The Centers for Disease Control and Prevention on Tuesday quietly removed bizarre guidelines for using the malaria drug hydroxychloroquine as a potential treatment for the new coronavirus. The unproven treatment has been repeatedly hyped by President Donald Trump in spite of the warnings of Dr. Anthony Fauci.
The CDC published "highly unusual" dosing guidance based on "unattributed anecdotes rather than peer-reviewed science" last month amid pressure on federal health officials from Trump, Reuters reported. The agency now appears to have quietly removed those guidelines from its website this week.
Eli Lee of the watchdog group Citizens for Responsibility and Ethics in Washington first flagged the changes Tuesday.
The site no longer says that "some U.S. clinicians have reported anecdotally different hydroxychloroquine dosing" and both hydroxychloroquine and chloroquine are "reportedly well-tolerated in COVID-19 patients." It also no longer says that both drugs "are currently recommended for treatment of hospitalized COVID-19 patients in several countries."
Instead, the first line of the page now reads: "There are no drugs or other therapeutics approved by the U.S. Food and Drug Administration to prevent or treat COVID-19." The page adds that "hydroxychloroquine and chloroquine are under investigation in clinical trials."
Medical experts were alarmed when the site published the previous guidance.
"Why would CDC be publishing anecdotes? That doesn't make sense. This is very unusual," Dr. Lynn Goldman, the dean of the Milken Institute School of Public Health at George Washington University, told Reuters.
Trump has repeatedly touted the drug, which is also sometimes prescribed to patients with lupus and rheumatoid arthritis, as a potential cure for the coronavirus even as doctors warned that the drug had "major side effects," including "severe cardiac arrhythmias that can even cause death."
The president has dismissed those warnings, questioning: "What do you have to lose?" But the CDC has also warned that the drug "can cause serious health consequences, including death." The Department of Health and Human Services cautioned that clinical trials were needed to "provide scientific evidence that these treatments are effective." The American Medical Association further expressed concern that the rush to order, prescribe and dispense the medication could result in shortages for patients in need.
Trump has repeatedly cited a small French study recently published in a medical journal. However, the publisher put out a statement last week announcing the study did not meet its "expected standards," according to Retraction Watch.
The International Society of Antimicrobial Chemotherapy said it "shares the concerns regarding the above article published recently in the International Journal of Antimicrobial Agents (IJAA). The ISAC Board believes the article does not meet the Society's expected standard, especially relating to the lack of better explanations of the inclusion criteria and the triage of patients to ensure patient safety."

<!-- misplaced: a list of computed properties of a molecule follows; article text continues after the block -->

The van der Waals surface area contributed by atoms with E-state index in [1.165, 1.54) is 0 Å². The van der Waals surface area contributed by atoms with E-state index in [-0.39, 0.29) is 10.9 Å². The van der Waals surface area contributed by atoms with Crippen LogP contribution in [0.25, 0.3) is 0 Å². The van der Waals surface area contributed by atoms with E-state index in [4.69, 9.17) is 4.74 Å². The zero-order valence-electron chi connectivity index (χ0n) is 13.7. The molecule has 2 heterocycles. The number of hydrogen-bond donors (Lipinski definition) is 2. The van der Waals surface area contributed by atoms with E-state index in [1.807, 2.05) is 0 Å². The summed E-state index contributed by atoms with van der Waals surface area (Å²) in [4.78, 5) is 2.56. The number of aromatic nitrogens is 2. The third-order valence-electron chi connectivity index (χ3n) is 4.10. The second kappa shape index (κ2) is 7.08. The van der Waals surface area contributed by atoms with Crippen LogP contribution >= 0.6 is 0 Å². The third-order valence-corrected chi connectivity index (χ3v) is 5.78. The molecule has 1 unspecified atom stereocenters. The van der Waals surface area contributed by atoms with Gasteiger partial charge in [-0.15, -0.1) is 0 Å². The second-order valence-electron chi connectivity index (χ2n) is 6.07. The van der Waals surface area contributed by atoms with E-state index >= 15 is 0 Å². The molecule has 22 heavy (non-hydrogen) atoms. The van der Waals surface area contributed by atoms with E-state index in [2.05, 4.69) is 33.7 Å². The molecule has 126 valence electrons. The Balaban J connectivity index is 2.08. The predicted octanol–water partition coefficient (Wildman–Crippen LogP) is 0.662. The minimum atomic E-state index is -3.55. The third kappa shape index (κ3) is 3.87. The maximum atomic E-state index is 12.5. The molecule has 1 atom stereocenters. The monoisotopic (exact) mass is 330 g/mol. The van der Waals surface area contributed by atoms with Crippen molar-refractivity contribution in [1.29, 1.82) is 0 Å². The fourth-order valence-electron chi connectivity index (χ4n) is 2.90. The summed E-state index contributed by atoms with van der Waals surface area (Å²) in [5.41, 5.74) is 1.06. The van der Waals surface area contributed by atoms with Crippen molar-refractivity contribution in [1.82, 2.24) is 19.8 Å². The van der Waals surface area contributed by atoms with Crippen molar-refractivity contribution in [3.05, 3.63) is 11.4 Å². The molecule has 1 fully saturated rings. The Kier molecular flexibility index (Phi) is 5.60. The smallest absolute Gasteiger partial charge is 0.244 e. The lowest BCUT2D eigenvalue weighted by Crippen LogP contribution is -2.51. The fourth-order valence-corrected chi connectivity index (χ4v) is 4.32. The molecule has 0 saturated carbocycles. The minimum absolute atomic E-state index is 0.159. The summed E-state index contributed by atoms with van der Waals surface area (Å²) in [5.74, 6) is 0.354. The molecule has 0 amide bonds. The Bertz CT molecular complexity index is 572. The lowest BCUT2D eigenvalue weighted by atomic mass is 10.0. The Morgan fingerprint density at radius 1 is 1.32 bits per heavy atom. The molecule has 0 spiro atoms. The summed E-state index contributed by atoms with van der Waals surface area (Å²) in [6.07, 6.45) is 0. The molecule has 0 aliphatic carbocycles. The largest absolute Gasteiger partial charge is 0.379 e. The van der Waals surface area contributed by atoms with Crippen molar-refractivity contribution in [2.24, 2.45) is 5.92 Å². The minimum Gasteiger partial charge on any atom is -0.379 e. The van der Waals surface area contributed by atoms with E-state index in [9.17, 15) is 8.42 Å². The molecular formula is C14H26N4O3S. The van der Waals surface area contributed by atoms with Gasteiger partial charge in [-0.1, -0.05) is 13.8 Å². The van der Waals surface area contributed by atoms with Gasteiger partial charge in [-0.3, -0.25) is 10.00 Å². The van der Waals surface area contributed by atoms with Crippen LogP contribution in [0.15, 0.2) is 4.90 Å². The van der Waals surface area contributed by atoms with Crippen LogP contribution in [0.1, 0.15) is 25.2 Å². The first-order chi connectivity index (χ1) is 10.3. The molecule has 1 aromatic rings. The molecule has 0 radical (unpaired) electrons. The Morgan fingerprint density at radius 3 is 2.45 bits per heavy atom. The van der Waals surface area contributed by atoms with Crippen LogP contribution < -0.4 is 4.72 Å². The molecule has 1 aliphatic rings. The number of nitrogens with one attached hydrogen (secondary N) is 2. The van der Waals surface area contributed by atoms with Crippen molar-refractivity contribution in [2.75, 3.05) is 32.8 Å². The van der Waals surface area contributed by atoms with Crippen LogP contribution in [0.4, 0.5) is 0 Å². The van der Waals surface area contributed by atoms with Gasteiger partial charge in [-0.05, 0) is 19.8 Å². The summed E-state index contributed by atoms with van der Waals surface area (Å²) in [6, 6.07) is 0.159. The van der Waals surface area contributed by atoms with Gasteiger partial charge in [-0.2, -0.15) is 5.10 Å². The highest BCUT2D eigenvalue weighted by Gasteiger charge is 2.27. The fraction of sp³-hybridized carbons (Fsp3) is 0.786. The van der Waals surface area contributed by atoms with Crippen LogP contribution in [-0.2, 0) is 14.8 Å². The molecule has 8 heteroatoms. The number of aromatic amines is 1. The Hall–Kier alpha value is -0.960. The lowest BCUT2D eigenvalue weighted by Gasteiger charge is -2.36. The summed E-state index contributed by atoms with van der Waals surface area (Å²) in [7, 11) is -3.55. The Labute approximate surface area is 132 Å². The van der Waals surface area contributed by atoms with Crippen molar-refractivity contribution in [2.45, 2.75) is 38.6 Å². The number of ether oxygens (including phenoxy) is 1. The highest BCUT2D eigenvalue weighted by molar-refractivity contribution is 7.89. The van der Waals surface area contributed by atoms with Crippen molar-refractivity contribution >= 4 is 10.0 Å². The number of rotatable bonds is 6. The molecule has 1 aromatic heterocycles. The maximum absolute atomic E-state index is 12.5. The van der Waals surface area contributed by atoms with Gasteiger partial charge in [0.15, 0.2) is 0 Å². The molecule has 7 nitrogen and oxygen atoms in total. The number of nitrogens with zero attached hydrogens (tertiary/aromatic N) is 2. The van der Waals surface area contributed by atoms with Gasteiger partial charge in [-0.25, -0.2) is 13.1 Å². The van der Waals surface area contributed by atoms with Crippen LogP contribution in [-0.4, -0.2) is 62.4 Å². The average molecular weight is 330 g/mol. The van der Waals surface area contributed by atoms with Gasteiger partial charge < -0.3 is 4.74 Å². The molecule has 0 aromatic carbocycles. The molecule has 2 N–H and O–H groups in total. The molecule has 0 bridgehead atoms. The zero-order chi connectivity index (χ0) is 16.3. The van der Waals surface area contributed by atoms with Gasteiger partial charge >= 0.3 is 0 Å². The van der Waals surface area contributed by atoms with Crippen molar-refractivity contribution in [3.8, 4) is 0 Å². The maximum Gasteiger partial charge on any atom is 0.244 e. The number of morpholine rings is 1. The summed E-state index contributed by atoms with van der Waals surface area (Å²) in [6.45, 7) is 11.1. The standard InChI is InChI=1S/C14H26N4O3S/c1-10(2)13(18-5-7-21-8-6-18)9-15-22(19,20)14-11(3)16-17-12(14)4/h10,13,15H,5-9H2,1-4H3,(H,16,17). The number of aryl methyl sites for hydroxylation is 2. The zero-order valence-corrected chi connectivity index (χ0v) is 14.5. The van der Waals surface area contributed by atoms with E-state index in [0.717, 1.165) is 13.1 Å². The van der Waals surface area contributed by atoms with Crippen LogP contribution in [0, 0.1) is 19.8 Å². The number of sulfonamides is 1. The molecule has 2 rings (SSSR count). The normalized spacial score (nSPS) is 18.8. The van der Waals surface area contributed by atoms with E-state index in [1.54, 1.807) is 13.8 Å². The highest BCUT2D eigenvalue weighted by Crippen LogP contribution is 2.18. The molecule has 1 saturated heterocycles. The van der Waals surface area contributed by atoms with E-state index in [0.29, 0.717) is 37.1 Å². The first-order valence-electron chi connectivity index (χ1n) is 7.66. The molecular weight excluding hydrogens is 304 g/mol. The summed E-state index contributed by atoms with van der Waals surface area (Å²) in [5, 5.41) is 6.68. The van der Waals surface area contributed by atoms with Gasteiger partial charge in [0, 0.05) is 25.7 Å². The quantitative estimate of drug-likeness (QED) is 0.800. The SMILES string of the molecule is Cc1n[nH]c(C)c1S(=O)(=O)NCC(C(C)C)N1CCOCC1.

The study, which included just 36 coronavirus patients, reported that hydroxychloroquine treatment was "significantly associated" with reducing and beating the virus.
The study was touted on Fox News by Dr. Oz, the widely-criticized television doctor Trump has asked health officials to seek advice from.
"If it takes me 30,000 patients to show a difference, is that better than showing a difference in 62 patients? If a small trial demonstrates statistically significant differences, you should respect it," he said Monday. "At least pay attention to it."
But the findings were not all they seemed. Despite showing a "100% cure" rate, the study "excluded" four patients — 10% of their original treatment group — who went to the intensive care unit or who died because they fell outside of the study's criteria requiring daily nasal swabs, The Guardian reported.
Though New York Gov. Andrew Cuomo has said that the drug has been "anecdotally" positive in the state, a French hospital said this week it would stop using the drug on at least one patient due to a "major risk" of cardiac issues.
Dr. Michael Ackerman, a genetic cardiologist at the Mayo Clinic, said it was "inexcusable" to push the drug without acknowledging the potential cardiac side effects, particularly when combining the drug with the antibiotic azithromycin as Trump has urged.
"What disturbed me the most was when I was seeing not political officials say these medications are safe but seeing on the news cardiologists and infectious disease specialists say [hydroxychloroquine] is completely safe without even mentioning this rare side effect," he told NBC News, noting that a recent study found that 11% of coronavirus patients receiving the drug cocktail were at risk for cardiac side effects. "This particular medicine is probably the only medication I know of that has become a Republican or a Democrat medication. That's just crazy."
Most of the severe coronavirus cases that require ICU treatment often involve patients with serious underlying conditions.
"Yes, these medications overall are really, really safe, so in that sense the president is right," Ackerman said. "But really safe in a population sense doesn't mean that drug is going to be safe enough for the particular patient I'm about to treat."